You are here

EU foreign policy

With the entry into force of the Lisbon Treaty in 2009 and its subsequent implementation, the European Union has gradually assembled the constituent elements of a sui generis 'foreign policy', bringing together various competencies, instruments and resources that were hitherto spread across different institutions and bodies. Although the process is still on-going and progress is, in parts, uneven, certain traits of a more coherent common approach to foreign policy-making are now evident. In the Balkans, the Horn of Africa (both offshore and onshore), the Sahel, or the Middle East, joint and combined forms of external action - including diplomacy, enlargement, CSDP and development activities - are now producing more effective and lasting results.

Analysing the specific actors, instruments, policies, and strategies at the disposal of the Union and assessing their scope and outreach is also a way to illustrate what the EU does in the world - something which is not always known or appreciated by those who directly benefit from its external action, or indeed by European citizens at large. Monitoring performance, in turn, also contributes to improving it, in a constructive manner and on the basis of factual evidence.[collapse]

Pages

Pages

Pages

  • 21November 2013

    La version abrégée du Yearbook of European Security (YES) en français propose des faits, chiffres, chronologies, documents et cartes essentiels à la compréhension de la politique de sécurité de l’Union européenne au cours des années 2011 et 2012.

  • Download document
    08November 2013

    This Brief examines the question of EU funding for peace operations. It highlights the fact that, despite being a major financial contributor to a large number of peace operations, under current conditions the EU does not wield political influence commensurate with its financial engagement.

  • Download document
    18October 2013

    This alert explores the reasons behind Armenia’s shock decision to give up on its association and free trade deal with the EU and highlights the possibilities for the Union to enhance its relations with states in the eastern neighbourhood. Are we now witnessing the formation of a ‘two-tier’ Eastern Partnership?

  • Download document
    19September 2013

    As the EU negotiates the final phase of the Eastern Partnership process, this alert explores how the Union might consider launching an ‘EaP interim solidarity package’ to offset potential economic losses incurred by eastern-partner countries due to external pressures.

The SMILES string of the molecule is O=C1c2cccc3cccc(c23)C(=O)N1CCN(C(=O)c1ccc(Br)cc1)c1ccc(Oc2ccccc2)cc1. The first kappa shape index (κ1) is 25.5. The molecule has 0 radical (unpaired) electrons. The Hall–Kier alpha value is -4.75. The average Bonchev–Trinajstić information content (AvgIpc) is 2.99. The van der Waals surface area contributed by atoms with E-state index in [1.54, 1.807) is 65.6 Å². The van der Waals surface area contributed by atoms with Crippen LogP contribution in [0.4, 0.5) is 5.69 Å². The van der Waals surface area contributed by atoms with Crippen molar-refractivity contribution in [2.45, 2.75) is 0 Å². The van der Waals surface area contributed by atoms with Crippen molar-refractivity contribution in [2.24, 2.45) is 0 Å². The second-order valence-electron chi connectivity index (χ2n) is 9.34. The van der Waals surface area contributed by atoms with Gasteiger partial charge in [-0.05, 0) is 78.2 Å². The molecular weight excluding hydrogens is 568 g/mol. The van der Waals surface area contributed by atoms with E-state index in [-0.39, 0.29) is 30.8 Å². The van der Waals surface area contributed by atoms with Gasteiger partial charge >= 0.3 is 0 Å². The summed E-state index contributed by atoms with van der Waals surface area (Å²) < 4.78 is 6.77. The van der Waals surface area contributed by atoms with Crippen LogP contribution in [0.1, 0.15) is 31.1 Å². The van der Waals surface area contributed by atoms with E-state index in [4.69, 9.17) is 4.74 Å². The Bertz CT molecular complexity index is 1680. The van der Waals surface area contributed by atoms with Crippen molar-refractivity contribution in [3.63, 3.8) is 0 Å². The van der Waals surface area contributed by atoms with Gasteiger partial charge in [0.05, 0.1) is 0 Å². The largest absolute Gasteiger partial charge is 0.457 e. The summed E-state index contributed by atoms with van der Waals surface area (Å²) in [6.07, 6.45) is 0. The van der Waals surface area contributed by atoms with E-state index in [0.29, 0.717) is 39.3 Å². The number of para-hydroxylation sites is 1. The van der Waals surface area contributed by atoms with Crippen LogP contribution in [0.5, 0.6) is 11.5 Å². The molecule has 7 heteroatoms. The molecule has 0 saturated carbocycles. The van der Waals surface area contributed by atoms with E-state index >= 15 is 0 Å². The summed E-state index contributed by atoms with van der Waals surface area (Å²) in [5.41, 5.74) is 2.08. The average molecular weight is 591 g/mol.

• Download document
    13September 2013

    A decade after the UN and the EU signed a Joint Declaration on UN-EU Cooperation in Crisis Management, this brief examines the achievements and obstacles faced by the two organisations in this field. With the December 2013 European Council on defence looming, what opportunities exist to further enhance this partnership?

  • Download document
    30August 2013

    Russia’s recent step to essentially block imports from its neighbour marked the opening salvo in a dispute that may still escalate into a full blown trade war. However, with the prospect of further Ukrainian economic integration with the EU in the form of an Association Agreement looming on the horizon, might Moscow’s actions prove, once again, self-defeating?

  • Download document
    30August 2013

    With the 68th General Assembly of the United Nations set to open shortly in New York, this alert re-examines what global governance means today in an environment where the state-centric Westphalian system has long given way to a more multi-centric and less regulated world.

  • Download document
    26July 2013

    This alert explores the Communication ‘Towards a more competitive and efficient defence and security sector’, adopted by the European Commission on 24 July, demonstrating how it makes an important contribution to the efforts to bolster the Common Security and Defence Policy.

  • Download document
    15July 2013

    This alert examines the battle for supplying gas to Kiev, explaining how the once powerful monopolistic strategies of Gazprom - take-or-pay clauses, market partitioning and destination clauses - have either been neutralised or even turned against the company through the logic of the market and the regulatory power of the EU.

  • Download document
    08July 2013

    As the twelfth year of military engagement in Afghanistan draws to a close, NATO troop numbers are set to be significantly reduced and reoriented to training Afghan forces rather than carrying out executive security functions. But how will international actors (including the EU) recalibrate their approach in order to ensure stability in both Afghanistan and the wider region?

Pages